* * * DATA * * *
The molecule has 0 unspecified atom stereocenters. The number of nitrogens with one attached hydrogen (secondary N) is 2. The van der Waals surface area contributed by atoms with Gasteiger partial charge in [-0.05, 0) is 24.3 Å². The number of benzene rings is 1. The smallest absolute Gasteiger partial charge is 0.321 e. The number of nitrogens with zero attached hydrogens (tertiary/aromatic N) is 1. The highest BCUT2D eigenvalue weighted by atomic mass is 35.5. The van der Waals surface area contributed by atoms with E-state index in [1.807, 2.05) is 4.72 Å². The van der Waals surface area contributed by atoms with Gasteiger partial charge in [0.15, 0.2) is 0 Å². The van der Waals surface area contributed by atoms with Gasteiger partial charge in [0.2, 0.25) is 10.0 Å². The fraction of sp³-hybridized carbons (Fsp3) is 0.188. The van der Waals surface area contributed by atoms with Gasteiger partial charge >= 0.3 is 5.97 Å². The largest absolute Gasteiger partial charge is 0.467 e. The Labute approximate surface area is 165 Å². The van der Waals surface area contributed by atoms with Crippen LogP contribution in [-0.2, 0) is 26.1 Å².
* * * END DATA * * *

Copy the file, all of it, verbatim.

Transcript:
The molecule has 0 unspecified atom stereocenters. The number of nitrogens with one attached hydrogen (secondary N) is 2. The van der Waals surface area contributed by atoms with Gasteiger partial charge in [-0.05, 0) is 24.3 Å². The number of benzene rings is 1. The smallest absolute Gasteiger partial charge is 0.321 e. The number of nitrogens with zero attached hydrogens (tertiary/aromatic N) is 1. The highest BCUT2D eigenvalue weighted by atomic mass is 35.5. The van der Waals surface area contributed by atoms with E-state index in [1.807, 2.05) is 4.72 Å². The van der Waals surface area contributed by atoms with Gasteiger partial charge in [0.15, 0.2) is 0 Å². The van der Waals surface area contributed by atoms with Gasteiger partial charge in [0.2, 0.25) is 10.0 Å². The fraction of sp³-hybridized carbons (Fsp3) is 0.188. The van der Waals surface area contributed by atoms with Gasteiger partial charge >= 0.3 is 5.97 Å². The largest absolute Gasteiger partial charge is 0.467 e. The Labute approximate surface area is 165 Å². The van der Waals surface area contributed by atoms with Crippen LogP contribution in [-0.2, 0) is 26.1 Å².